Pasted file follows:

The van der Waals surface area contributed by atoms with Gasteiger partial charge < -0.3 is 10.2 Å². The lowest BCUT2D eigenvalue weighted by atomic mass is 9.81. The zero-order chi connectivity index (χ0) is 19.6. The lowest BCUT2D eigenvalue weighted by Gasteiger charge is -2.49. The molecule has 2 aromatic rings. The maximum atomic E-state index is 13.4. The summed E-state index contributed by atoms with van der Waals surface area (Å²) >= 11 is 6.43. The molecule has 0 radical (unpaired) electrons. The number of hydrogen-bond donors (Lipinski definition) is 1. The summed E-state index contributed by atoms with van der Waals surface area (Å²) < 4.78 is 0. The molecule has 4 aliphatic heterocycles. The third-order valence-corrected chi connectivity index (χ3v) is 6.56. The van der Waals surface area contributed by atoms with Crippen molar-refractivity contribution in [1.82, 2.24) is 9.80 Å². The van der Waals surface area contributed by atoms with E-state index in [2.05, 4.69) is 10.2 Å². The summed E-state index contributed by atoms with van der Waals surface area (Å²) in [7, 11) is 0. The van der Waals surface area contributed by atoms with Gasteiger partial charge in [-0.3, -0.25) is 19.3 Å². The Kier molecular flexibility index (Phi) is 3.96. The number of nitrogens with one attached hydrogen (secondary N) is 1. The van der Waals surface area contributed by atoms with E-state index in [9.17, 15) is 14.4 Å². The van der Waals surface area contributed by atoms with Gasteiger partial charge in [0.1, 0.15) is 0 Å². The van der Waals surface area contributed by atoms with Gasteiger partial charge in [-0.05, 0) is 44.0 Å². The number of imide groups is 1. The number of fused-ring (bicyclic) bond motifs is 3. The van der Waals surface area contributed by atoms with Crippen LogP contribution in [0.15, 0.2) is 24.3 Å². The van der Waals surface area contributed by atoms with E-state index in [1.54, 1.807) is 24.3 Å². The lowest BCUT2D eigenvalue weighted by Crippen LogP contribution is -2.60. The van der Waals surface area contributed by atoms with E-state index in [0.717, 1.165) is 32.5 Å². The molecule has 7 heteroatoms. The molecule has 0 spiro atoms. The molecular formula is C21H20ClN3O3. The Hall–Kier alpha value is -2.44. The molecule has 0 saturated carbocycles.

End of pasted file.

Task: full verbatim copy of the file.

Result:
The van der Waals surface area contributed by atoms with Gasteiger partial charge < -0.3 is 10.2 Å². The lowest BCUT2D eigenvalue weighted by atomic mass is 9.81. The zero-order chi connectivity index (χ0) is 19.6. The lowest BCUT2D eigenvalue weighted by Gasteiger charge is -2.49. The molecule has 2 aromatic rings. The maximum atomic E-state index is 13.4. The summed E-state index contributed by atoms with van der Waals surface area (Å²) >= 11 is 6.43. The molecule has 0 radical (unpaired) electrons. The number of hydrogen-bond donors (Lipinski definition) is 1. The summed E-state index contributed by atoms with van der Waals surface area (Å²) < 4.78 is 0. The molecule has 4 aliphatic heterocycles. The third-order valence-corrected chi connectivity index (χ3v) is 6.56. The van der Waals surface area contributed by atoms with Crippen molar-refractivity contribution in [1.82, 2.24) is 9.80 Å². The van der Waals surface area contributed by atoms with E-state index in [2.05, 4.69) is 10.2 Å². The summed E-state index contributed by atoms with van der Waals surface area (Å²) in [7, 11) is 0. The van der Waals surface area contributed by atoms with Gasteiger partial charge in [-0.3, -0.25) is 19.3 Å². The Kier molecular flexibility index (Phi) is 3.96. The number of nitrogens with one attached hydrogen (secondary N) is 1. The van der Waals surface area contributed by atoms with E-state index in [9.17, 15) is 14.4 Å². The van der Waals surface area contributed by atoms with Gasteiger partial charge in [0.1, 0.15) is 0 Å². The van der Waals surface area contributed by atoms with Gasteiger partial charge in [-0.05, 0) is 44.0 Å². The number of imide groups is 1. The number of fused-ring (bicyclic) bond motifs is 3. The van der Waals surface area contributed by atoms with Crippen LogP contribution in [0.15, 0.2) is 24.3 Å². The van der Waals surface area contributed by atoms with E-state index in [1.54, 1.807) is 24.3 Å². The lowest BCUT2D eigenvalue weighted by Crippen LogP contribution is -2.60. The van der Waals surface area contributed by atoms with E-state index in [0.717, 1.165) is 32.5 Å². The molecule has 7 heteroatoms. The molecule has 0 spiro atoms. The molecular formula is C21H20ClN3O3. The Hall–Kier alpha value is -2.44. The molecule has 0 saturated carbocycles.